"The biggest thing to happen to contraception since the 60s," as the U.K. national and women's press ads through Ogilvy & Mather describe it, Persona is the fruit of tens of millions of dollars investment. Its U.K. launch is backed by a $7.8m marketing campaign that, along with the ads, includes an Internet site, a free phone "careline", retailer point-of-sale and direct mailings to the medical profession.
Ogilvy & Mather, a Unilever roster agency, was appointed last year to create ads that would work internationally. The product roll-out will start with France, Germany and Italy in the second quarter of next year, eventually taking Persona to the rest of Europe, the U.S. and Australasia, and into 20 countries by 2000. Over 130 million women use contraception in these target markets and Unipath believes up to 25% are dissatisfied with their current choice.
"This is going to be a big Unilever brand," says Senior Brand Development Manager Susannah Day. In research among hundreds of women in the U.K. and Germany, 30% said they were likely to buy it. Leendert Staal, chairman of Unipath, says Persona will have "a major impact on Unipath."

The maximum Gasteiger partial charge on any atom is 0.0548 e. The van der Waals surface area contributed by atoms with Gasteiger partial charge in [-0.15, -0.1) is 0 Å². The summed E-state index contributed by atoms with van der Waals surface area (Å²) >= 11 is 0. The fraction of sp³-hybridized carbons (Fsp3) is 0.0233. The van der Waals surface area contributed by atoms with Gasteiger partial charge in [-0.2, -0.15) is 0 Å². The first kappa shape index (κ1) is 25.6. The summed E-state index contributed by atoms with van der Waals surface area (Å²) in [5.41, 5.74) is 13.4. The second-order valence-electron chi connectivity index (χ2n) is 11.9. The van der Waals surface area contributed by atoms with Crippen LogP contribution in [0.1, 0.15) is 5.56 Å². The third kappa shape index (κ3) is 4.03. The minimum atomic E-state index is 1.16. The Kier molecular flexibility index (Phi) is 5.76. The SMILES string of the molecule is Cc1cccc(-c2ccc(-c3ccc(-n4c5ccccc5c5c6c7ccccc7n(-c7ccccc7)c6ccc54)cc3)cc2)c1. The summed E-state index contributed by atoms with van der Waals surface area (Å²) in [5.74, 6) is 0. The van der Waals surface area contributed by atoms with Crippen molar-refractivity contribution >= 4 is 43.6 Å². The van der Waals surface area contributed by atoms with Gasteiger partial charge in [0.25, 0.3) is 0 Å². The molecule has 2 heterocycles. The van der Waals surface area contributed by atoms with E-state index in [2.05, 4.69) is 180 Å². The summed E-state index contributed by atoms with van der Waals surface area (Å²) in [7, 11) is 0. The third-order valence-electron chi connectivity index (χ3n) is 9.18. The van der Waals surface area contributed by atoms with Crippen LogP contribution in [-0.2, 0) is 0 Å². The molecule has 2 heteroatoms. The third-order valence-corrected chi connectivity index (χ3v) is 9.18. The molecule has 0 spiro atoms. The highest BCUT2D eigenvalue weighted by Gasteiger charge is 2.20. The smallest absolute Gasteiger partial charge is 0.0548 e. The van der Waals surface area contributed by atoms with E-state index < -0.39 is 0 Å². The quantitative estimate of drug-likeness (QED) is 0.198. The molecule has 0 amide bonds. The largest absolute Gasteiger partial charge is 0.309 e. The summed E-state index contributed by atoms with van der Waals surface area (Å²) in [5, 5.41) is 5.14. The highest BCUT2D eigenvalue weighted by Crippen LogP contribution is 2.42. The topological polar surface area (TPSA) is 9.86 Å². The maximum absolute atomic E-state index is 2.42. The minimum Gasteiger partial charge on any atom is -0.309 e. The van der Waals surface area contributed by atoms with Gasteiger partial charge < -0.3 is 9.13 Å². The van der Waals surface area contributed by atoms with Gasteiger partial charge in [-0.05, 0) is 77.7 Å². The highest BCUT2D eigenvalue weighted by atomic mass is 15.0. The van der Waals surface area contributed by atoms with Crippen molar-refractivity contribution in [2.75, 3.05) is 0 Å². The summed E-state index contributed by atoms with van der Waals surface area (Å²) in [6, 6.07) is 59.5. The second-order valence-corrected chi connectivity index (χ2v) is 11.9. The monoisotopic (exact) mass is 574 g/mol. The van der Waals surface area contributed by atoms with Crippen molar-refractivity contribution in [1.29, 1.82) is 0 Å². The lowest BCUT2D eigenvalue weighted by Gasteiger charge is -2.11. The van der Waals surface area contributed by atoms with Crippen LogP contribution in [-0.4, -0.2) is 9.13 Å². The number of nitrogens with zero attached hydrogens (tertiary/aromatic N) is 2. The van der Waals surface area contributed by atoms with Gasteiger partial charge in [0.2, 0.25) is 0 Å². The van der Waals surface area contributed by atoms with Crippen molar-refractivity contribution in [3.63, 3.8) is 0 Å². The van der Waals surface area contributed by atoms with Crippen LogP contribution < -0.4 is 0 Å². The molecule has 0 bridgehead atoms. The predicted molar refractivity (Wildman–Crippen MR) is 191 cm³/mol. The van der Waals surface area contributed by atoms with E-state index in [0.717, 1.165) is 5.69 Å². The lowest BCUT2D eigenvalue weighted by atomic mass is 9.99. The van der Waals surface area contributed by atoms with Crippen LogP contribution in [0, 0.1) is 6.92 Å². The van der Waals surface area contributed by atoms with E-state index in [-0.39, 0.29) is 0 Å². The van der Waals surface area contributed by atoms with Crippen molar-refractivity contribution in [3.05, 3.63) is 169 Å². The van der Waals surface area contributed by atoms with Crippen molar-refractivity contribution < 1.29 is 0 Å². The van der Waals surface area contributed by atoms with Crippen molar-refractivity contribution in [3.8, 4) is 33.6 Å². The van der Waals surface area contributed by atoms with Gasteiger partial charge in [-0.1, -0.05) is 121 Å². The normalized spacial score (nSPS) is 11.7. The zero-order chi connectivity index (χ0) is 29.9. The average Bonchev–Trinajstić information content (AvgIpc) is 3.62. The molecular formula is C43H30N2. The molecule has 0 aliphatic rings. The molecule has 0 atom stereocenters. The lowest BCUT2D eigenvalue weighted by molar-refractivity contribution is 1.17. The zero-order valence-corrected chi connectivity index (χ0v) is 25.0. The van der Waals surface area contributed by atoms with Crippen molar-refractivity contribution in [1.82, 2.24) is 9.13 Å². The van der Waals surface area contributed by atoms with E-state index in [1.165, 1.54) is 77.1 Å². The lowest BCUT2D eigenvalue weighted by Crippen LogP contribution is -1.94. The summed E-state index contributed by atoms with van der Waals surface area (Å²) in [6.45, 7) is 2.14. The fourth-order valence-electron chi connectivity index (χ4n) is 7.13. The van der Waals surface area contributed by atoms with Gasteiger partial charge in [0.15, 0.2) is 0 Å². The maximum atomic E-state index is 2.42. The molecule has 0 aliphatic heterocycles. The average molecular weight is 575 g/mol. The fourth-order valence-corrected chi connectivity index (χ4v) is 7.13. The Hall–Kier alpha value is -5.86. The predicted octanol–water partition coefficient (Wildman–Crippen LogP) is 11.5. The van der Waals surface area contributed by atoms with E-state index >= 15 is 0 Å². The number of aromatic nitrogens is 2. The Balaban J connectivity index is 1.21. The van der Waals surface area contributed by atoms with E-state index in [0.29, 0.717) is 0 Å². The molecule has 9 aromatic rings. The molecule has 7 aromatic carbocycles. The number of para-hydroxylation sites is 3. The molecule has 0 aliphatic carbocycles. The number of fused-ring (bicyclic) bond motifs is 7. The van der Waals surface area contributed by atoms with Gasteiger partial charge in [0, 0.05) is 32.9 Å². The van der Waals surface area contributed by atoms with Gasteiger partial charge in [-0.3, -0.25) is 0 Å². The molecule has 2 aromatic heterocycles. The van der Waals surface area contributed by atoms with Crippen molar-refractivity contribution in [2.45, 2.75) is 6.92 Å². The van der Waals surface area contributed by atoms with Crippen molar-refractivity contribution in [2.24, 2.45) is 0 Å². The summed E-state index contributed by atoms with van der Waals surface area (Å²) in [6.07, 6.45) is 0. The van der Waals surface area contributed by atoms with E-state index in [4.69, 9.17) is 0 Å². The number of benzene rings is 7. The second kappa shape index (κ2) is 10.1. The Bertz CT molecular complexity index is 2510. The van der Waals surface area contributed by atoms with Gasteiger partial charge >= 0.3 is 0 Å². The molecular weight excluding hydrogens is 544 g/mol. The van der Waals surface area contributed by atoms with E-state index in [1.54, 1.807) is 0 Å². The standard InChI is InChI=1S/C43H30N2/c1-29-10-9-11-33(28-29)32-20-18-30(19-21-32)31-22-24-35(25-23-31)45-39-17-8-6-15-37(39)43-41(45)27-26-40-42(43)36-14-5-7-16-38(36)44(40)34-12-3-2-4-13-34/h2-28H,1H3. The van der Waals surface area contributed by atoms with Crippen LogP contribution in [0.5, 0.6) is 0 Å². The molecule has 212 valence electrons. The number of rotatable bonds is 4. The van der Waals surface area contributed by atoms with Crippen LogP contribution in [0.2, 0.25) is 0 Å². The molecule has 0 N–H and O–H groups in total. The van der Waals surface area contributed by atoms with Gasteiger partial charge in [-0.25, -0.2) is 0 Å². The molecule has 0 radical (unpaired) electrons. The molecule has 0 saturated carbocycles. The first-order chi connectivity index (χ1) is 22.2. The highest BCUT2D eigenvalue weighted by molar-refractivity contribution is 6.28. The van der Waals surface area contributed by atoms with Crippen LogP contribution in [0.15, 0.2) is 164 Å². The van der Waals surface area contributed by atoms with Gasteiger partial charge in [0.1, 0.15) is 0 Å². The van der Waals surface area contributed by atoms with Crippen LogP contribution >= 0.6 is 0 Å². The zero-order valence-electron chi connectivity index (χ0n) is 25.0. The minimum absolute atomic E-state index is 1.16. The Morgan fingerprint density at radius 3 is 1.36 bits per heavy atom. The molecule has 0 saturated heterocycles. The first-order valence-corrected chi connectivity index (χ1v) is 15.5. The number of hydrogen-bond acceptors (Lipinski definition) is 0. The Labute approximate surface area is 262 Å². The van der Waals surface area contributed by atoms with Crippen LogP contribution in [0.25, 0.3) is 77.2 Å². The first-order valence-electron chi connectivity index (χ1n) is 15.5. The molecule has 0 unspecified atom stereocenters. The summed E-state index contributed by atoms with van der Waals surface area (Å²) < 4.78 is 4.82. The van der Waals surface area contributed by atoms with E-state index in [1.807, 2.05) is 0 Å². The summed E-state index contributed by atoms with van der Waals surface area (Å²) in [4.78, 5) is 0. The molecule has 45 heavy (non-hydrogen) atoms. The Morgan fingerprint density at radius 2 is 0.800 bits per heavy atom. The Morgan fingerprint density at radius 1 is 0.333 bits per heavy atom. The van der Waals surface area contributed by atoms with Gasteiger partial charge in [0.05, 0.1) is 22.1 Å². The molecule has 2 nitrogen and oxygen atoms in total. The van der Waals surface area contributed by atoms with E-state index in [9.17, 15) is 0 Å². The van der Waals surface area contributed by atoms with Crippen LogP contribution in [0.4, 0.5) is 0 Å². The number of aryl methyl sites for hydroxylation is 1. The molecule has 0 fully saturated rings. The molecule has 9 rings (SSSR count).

The company's turnover is expected to top $156m this year. Persona works by measuring a woman's hormone levels via home urine tests and revealing the days in a month when she is least at risk of becoming pregnant. Reliability is claimed to be 95% - the same as condoms.The product costs $77.92 for the first month's kit which includes a monitor, then $15.52 each month thereafter. Currently it is only available through Boots stores nationwide, though the company is in discussions with the National Health Service over subsidies. Unipath aleady produces home pregnancy and ovulation tests.
Copyright October 1996, Crain Communications Inc.